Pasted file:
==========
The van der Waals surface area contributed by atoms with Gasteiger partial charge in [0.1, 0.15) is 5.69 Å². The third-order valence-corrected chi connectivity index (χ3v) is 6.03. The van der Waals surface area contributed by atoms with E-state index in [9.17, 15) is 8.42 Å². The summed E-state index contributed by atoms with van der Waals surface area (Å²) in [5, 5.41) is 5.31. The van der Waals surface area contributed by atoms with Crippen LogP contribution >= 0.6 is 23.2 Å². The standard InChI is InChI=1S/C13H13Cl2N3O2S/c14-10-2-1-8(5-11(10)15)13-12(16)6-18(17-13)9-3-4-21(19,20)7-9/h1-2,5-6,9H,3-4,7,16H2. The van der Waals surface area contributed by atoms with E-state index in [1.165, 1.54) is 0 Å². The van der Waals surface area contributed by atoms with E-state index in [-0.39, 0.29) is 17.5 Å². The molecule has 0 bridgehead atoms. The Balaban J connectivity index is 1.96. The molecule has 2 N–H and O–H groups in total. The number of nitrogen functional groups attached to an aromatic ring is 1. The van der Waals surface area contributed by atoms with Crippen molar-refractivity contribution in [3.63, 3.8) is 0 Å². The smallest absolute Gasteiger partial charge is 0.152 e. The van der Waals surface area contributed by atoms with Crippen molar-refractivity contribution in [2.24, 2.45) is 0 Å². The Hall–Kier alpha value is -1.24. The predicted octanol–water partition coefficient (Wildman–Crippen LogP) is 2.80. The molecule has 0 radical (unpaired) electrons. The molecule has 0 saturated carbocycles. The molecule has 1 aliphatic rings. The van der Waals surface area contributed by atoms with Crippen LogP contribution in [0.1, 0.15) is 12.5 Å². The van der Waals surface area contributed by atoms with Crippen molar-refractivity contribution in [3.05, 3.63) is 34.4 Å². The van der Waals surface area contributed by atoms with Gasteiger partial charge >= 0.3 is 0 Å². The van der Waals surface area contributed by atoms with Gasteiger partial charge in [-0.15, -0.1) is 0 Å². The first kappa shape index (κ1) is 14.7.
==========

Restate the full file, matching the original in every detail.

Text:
The van der Waals surface area contributed by atoms with Gasteiger partial charge in [0.1, 0.15) is 5.69 Å². The third-order valence-corrected chi connectivity index (χ3v) is 6.03. The van der Waals surface area contributed by atoms with E-state index in [9.17, 15) is 8.42 Å². The summed E-state index contributed by atoms with van der Waals surface area (Å²) in [5, 5.41) is 5.31. The van der Waals surface area contributed by atoms with Crippen LogP contribution >= 0.6 is 23.2 Å². The standard InChI is InChI=1S/C13H13Cl2N3O2S/c14-10-2-1-8(5-11(10)15)13-12(16)6-18(17-13)9-3-4-21(19,20)7-9/h1-2,5-6,9H,3-4,7,16H2. The van der Waals surface area contributed by atoms with E-state index in [1.165, 1.54) is 0 Å². The van der Waals surface area contributed by atoms with E-state index in [-0.39, 0.29) is 17.5 Å². The molecule has 0 bridgehead atoms. The Balaban J connectivity index is 1.96. The molecule has 2 N–H and O–H groups in total. The number of nitrogen functional groups attached to an aromatic ring is 1. The van der Waals surface area contributed by atoms with Crippen molar-refractivity contribution in [3.63, 3.8) is 0 Å². The smallest absolute Gasteiger partial charge is 0.152 e. The van der Waals surface area contributed by atoms with Crippen molar-refractivity contribution in [2.24, 2.45) is 0 Å². The Hall–Kier alpha value is -1.24. The predicted octanol–water partition coefficient (Wildman–Crippen LogP) is 2.80. The molecule has 0 radical (unpaired) electrons. The molecule has 0 saturated carbocycles. The molecule has 1 aliphatic rings. The van der Waals surface area contributed by atoms with Crippen LogP contribution in [0.1, 0.15) is 12.5 Å². The van der Waals surface area contributed by atoms with Crippen molar-refractivity contribution in [3.05, 3.63) is 34.4 Å². The van der Waals surface area contributed by atoms with Gasteiger partial charge >= 0.3 is 0 Å². The van der Waals surface area contributed by atoms with Gasteiger partial charge in [-0.15, -0.1) is 0 Å². The first kappa shape index (κ1) is 14.7.